A FAERIE ROMANCE. 187
though with a shrinking fear of I knew not what. I was astonished at the beauty of my own voice as it rang through the place, or rather crept undulating, like a serpent of sound, along the walls and roof of this superb music-hall. Entrancing verses arose within me as of their own accord, chanting themselves to their own melodies, and requiring no addition of music to satisfy the inward sense. But, ever in the pauses of these, when the singing mood was upon me, I seemed to hear something like the distant sound of multitudes of dancers, and felt as if it was the unheard music, moving their rhythmic motion, that within me blossomed in verse and song. I felt, too, that could I but see the dance, I should, from the harmony of complicated movements, not of the dancers in relation to each other merely, but of each dancer individually in the manifested plastic power that moved the consenting harmonious form, understand the whole of the music on the billows of which they floated and swung.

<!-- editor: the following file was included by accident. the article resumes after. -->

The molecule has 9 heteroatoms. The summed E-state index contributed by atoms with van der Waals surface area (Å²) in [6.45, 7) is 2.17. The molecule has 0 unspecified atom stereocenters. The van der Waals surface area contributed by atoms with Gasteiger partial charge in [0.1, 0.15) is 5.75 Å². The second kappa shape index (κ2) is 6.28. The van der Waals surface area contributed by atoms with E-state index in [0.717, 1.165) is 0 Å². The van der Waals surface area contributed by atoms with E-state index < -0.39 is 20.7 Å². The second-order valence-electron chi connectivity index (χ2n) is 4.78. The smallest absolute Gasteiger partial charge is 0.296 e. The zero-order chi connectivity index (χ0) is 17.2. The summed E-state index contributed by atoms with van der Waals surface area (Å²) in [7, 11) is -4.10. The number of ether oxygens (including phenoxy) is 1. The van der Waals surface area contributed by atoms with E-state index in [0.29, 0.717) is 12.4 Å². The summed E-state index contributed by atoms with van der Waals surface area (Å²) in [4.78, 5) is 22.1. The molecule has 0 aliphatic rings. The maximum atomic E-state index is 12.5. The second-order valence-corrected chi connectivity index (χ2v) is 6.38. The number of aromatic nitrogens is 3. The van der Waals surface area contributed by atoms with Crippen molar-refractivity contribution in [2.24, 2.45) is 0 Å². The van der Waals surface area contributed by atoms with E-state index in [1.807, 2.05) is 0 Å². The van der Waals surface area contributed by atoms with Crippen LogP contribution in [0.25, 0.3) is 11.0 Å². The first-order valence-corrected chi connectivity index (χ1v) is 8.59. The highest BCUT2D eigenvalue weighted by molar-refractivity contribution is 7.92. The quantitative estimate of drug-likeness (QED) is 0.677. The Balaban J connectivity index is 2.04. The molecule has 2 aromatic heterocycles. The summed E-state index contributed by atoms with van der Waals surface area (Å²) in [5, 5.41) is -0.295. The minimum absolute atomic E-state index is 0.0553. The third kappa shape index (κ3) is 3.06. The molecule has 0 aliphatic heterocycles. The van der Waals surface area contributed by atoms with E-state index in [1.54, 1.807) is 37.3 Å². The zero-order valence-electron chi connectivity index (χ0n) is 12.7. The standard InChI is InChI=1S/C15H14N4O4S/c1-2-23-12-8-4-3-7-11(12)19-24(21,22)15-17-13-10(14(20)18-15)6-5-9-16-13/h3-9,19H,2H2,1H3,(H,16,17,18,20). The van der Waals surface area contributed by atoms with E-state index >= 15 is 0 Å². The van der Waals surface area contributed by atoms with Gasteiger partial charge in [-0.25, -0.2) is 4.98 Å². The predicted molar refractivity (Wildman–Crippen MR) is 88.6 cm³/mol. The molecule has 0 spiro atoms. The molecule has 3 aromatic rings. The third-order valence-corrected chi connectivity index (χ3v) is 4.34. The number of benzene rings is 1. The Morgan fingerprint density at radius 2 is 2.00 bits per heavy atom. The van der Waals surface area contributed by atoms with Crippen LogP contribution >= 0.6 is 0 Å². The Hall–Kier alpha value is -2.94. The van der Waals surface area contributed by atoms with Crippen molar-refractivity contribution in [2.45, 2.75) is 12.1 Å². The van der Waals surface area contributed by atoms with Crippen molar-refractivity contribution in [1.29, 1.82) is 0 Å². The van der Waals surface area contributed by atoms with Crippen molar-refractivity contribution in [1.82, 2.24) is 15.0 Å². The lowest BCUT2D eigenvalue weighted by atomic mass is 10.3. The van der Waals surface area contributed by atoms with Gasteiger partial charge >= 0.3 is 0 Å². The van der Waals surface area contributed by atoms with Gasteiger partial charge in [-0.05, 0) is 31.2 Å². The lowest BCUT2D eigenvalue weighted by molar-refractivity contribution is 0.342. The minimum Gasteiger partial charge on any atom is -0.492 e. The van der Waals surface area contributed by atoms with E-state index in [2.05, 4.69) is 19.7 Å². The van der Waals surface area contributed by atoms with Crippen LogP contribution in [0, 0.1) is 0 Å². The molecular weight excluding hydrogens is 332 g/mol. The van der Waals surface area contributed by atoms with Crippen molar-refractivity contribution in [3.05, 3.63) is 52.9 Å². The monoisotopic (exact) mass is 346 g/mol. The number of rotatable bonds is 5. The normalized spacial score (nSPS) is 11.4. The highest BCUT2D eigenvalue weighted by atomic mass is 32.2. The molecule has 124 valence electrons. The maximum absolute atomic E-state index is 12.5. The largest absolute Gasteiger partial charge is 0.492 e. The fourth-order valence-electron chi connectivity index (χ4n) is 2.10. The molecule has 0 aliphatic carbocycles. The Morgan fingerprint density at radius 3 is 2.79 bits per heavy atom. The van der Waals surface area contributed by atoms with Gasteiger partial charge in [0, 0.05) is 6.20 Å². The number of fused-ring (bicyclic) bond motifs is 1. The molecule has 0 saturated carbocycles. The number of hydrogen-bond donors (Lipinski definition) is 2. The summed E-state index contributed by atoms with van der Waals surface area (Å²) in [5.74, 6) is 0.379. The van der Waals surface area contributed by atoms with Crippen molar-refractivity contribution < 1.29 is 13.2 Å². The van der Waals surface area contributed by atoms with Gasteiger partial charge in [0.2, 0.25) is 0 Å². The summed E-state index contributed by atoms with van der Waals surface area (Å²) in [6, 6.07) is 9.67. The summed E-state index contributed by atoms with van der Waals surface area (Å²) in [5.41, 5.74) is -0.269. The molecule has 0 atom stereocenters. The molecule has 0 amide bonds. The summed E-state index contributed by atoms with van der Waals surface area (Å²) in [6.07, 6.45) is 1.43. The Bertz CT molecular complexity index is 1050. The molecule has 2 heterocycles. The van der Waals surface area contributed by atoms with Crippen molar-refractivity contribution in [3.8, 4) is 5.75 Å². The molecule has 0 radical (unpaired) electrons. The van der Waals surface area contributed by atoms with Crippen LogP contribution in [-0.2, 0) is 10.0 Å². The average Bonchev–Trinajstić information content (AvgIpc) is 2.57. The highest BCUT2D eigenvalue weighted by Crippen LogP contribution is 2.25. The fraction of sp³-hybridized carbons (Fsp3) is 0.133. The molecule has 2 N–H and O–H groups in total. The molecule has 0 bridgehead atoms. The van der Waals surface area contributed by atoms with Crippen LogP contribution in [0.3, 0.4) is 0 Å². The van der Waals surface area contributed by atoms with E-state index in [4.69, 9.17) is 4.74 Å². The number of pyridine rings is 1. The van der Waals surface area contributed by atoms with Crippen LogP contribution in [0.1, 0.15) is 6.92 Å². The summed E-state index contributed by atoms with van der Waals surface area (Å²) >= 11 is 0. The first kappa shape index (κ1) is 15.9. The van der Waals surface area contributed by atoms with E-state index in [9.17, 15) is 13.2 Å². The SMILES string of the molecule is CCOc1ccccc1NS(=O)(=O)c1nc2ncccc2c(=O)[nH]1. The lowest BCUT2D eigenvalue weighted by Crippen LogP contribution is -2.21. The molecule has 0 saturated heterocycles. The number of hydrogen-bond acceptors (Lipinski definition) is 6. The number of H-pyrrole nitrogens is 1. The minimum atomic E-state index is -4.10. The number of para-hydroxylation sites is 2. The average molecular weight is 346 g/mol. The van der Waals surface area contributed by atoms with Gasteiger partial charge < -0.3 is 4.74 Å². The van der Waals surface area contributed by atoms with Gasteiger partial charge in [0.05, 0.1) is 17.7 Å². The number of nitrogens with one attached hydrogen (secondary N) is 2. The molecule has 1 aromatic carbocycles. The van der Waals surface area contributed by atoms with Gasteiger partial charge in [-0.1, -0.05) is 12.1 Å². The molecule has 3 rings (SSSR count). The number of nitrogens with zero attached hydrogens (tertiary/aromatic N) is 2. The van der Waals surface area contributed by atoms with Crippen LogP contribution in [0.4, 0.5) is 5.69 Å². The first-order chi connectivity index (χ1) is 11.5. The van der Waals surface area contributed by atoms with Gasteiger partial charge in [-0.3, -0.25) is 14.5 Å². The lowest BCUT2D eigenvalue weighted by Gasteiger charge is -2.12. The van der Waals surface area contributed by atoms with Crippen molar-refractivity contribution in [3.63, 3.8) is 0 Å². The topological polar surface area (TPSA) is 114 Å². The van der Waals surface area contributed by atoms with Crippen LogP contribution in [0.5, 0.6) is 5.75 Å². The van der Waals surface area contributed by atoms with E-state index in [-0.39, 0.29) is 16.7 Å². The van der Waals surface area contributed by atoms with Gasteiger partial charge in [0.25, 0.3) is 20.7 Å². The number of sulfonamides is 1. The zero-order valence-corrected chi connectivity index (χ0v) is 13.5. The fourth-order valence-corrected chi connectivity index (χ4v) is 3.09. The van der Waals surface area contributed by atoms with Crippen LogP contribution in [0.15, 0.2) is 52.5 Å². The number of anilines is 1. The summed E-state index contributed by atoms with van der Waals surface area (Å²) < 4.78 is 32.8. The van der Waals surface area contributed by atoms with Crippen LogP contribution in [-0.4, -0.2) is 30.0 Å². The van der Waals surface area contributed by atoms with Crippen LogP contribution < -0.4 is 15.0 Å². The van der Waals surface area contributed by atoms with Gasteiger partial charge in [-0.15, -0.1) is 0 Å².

At length, one night, suddenly, when this feeling of dancing came upon me, I bethought me of lifting one of the crimson curtains, and looking if, perchance, behind it there might not be hid some other mystery, which might at least remove a step further the bewil-